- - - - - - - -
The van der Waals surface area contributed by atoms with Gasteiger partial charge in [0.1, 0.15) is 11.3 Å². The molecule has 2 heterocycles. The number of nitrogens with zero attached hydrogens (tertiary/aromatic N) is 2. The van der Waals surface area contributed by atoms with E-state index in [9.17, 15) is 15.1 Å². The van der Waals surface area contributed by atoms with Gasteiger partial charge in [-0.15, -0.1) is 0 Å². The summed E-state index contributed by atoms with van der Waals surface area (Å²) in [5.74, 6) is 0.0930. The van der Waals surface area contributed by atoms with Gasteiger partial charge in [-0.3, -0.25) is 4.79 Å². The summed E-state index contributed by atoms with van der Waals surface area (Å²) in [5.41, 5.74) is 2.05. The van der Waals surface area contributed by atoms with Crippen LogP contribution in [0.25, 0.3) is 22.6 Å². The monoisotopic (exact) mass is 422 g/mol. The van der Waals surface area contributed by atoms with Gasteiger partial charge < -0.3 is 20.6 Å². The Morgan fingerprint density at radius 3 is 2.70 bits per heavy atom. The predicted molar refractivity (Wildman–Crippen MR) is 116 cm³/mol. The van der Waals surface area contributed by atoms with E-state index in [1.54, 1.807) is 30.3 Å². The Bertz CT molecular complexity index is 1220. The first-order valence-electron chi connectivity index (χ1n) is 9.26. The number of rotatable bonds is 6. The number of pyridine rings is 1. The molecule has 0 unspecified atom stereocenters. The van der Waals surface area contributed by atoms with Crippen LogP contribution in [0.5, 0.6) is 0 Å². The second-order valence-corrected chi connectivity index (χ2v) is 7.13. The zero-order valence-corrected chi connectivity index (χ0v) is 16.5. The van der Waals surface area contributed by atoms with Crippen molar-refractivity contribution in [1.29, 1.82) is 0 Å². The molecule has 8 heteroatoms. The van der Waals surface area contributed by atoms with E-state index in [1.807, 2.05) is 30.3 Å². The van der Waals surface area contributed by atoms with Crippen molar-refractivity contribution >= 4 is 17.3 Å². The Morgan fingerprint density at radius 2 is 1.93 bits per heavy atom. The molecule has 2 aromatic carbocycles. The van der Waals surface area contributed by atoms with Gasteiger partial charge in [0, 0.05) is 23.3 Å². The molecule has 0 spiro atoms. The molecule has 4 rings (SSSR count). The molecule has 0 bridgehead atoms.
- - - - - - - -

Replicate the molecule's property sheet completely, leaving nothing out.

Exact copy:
The van der Waals surface area contributed by atoms with Gasteiger partial charge in [0.1, 0.15) is 11.3 Å². The molecule has 2 heterocycles. The number of nitrogens with zero attached hydrogens (tertiary/aromatic N) is 2. The van der Waals surface area contributed by atoms with E-state index in [9.17, 15) is 15.1 Å². The van der Waals surface area contributed by atoms with Gasteiger partial charge in [-0.15, -0.1) is 0 Å². The summed E-state index contributed by atoms with van der Waals surface area (Å²) in [5.74, 6) is 0.0930. The van der Waals surface area contributed by atoms with Gasteiger partial charge in [-0.3, -0.25) is 4.79 Å². The summed E-state index contributed by atoms with van der Waals surface area (Å²) in [5.41, 5.74) is 2.05. The van der Waals surface area contributed by atoms with Crippen LogP contribution in [0.25, 0.3) is 22.6 Å². The monoisotopic (exact) mass is 422 g/mol. The van der Waals surface area contributed by atoms with Gasteiger partial charge < -0.3 is 20.6 Å². The Morgan fingerprint density at radius 3 is 2.70 bits per heavy atom. The predicted molar refractivity (Wildman–Crippen MR) is 116 cm³/mol. The van der Waals surface area contributed by atoms with E-state index in [1.54, 1.807) is 30.3 Å². The Bertz CT molecular complexity index is 1220. The first-order valence-electron chi connectivity index (χ1n) is 9.26. The number of rotatable bonds is 6. The number of pyridine rings is 1. The molecule has 0 unspecified atom stereocenters. The van der Waals surface area contributed by atoms with Crippen LogP contribution in [0.5, 0.6) is 0 Å². The second-order valence-corrected chi connectivity index (χ2v) is 7.13. The zero-order valence-corrected chi connectivity index (χ0v) is 16.5. The van der Waals surface area contributed by atoms with Crippen molar-refractivity contribution in [1.29, 1.82) is 0 Å². The molecule has 8 heteroatoms. The van der Waals surface area contributed by atoms with E-state index in [1.807, 2.05) is 30.3 Å². The van der Waals surface area contributed by atoms with Crippen molar-refractivity contribution >= 4 is 17.3 Å². The Morgan fingerprint density at radius 2 is 1.93 bits per heavy atom. The molecule has 2 aromatic carbocycles. The van der Waals surface area contributed by atoms with Gasteiger partial charge in [0, 0.05) is 23.3 Å². The molecule has 0 spiro atoms. The molecule has 4 rings (SSSR count). The molecule has 0 bridgehead atoms.